European aerospace giant Airbus announced Tuesday its net profit fell sharply in the first quarter, blaming in part its decision to stop building the loss-making A380 super-jumbo. It said profits were down 86 percent from the same period in 2018 to 40 million euros ($45 million).
It blamed “adjustments” including 190 million euros for “the prolonged suspension of defence export licences to Saudi Arabia by the German government,” a further “83 million euros relating to the dollar pre-delivery payment mismatch and balance sheet revaluation” and “a negative 61 million euros related to A380 programme cost.”
Airbus said in February it would stop building the A380 superjumbo, the double-decker jet which earned plaudits from passengers but failed to win over enough airlines to justify its massive costs.
The programme’s future had been in doubt for years as Airbus slowed production, and the company acknowledged last year that the A380 would be scrapped if no new orders came in.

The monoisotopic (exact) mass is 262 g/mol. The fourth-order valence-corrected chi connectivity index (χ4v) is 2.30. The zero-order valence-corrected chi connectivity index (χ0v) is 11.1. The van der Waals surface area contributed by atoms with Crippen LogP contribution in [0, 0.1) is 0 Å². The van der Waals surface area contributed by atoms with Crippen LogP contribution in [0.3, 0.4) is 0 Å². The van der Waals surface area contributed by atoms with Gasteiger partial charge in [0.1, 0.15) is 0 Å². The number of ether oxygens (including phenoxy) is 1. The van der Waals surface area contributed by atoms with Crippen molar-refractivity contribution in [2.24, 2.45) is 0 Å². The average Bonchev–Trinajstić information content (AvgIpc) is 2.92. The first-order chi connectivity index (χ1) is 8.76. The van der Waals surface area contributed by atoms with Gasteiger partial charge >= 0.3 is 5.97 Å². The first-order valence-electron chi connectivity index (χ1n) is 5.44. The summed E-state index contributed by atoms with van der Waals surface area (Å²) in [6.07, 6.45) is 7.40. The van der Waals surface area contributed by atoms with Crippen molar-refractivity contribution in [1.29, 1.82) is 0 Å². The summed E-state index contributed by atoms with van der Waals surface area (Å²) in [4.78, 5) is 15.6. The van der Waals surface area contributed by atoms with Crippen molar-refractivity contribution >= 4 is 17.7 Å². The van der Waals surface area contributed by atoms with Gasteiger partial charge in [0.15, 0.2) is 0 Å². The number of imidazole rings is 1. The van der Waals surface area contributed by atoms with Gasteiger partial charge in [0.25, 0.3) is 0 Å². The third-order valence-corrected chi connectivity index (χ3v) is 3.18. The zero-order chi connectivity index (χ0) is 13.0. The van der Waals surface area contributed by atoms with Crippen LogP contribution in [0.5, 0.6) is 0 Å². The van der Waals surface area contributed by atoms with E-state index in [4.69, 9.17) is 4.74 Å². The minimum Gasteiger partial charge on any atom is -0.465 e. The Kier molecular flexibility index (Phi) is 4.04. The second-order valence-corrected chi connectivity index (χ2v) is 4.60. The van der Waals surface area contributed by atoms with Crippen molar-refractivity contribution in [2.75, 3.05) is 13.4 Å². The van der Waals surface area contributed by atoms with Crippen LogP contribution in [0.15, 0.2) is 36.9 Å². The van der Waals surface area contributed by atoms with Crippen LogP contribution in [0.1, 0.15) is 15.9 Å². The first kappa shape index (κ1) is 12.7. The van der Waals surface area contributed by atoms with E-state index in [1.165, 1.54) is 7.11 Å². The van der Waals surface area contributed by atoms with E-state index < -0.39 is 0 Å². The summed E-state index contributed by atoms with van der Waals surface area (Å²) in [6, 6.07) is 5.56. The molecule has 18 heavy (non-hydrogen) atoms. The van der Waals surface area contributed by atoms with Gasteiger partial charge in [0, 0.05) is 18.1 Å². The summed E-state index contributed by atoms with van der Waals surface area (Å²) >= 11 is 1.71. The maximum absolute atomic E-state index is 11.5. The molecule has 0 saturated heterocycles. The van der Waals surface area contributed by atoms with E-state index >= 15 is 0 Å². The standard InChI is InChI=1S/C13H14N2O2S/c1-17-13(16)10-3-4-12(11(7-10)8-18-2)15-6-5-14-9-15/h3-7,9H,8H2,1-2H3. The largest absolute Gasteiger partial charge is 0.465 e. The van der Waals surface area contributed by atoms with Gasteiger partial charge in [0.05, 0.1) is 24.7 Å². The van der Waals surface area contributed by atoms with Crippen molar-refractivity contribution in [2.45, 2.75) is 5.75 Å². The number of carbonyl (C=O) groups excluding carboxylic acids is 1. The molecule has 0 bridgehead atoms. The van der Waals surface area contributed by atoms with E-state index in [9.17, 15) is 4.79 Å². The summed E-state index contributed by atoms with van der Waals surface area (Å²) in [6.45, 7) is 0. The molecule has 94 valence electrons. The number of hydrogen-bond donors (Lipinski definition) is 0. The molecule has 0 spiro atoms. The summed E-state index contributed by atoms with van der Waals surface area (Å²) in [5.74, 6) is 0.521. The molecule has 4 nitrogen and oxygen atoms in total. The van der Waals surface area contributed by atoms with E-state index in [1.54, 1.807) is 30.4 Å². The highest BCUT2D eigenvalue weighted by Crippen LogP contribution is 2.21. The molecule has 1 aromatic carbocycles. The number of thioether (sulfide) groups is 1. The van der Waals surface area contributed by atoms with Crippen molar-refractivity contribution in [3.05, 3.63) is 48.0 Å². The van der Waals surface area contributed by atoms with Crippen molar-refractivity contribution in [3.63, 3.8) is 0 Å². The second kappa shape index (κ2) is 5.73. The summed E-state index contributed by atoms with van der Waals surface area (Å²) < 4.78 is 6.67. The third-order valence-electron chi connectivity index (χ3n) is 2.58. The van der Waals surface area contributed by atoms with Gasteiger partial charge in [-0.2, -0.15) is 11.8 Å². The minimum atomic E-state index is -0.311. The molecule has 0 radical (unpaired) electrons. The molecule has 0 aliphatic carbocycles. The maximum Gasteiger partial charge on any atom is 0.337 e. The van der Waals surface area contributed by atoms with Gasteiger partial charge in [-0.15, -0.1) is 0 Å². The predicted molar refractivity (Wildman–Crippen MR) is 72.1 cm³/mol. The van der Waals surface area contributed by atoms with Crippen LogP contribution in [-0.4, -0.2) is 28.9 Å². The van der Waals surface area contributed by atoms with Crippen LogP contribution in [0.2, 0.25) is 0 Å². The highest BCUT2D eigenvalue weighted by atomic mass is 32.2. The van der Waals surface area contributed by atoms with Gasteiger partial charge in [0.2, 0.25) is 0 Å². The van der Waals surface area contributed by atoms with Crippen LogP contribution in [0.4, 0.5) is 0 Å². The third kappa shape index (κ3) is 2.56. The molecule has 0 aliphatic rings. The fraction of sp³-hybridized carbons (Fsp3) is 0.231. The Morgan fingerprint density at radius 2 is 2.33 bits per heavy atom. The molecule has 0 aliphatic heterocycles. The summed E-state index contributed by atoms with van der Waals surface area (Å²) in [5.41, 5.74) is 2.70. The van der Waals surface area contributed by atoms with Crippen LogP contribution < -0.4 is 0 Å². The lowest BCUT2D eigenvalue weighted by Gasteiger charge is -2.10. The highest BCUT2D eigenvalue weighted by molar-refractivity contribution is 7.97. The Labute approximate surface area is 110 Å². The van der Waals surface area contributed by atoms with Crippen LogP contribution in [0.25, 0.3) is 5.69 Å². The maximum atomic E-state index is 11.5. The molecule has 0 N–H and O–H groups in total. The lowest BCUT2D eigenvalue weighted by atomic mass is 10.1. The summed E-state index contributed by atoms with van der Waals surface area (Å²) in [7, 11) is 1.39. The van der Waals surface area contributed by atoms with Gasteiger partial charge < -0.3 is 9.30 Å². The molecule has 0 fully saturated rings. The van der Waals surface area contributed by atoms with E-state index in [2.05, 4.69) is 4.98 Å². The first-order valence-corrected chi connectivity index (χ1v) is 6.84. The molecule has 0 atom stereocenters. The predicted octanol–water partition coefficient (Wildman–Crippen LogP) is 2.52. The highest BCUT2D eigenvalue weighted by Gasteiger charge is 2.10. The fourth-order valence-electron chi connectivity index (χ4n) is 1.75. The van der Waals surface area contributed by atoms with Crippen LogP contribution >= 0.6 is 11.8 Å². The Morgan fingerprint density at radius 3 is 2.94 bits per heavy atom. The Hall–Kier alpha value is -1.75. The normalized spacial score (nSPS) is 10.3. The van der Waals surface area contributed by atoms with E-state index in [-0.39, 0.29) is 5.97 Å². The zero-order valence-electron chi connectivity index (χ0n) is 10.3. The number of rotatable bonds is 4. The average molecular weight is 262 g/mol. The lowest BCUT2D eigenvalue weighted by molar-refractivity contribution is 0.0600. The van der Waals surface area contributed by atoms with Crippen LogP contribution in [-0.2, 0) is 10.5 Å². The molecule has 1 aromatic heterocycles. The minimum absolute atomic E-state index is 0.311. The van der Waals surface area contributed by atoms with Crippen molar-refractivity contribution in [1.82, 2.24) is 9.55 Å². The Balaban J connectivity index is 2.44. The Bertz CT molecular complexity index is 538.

Consolidated revenues increased 24 percent to 12.5 billion euros “reflecting the higher commercial aircraft deliveries as the production ramp-up continued.”
“The first quarter underlying financials mainly reflect our commercial aircraft ramp-up and delivery phasing,” said CEO Guillaume Faury.
“The commercial aircraft market remains robust and we continue to see good prospects in the helicopters and defence and space businesses. The new management team is in place and focused on delivering on our commitments.”
Faury took over earlier this month, replacing Tom Enders, who stepped down after five years.
Earnings before interest (EBIT) were down nine percent at 181 million euros.
In the first quarter, Airbus recorded 62 gross commercial aircraft orders compared with 68 during the same period in 2018. These included 38 A350 XWBs, the latest of its large aircraft.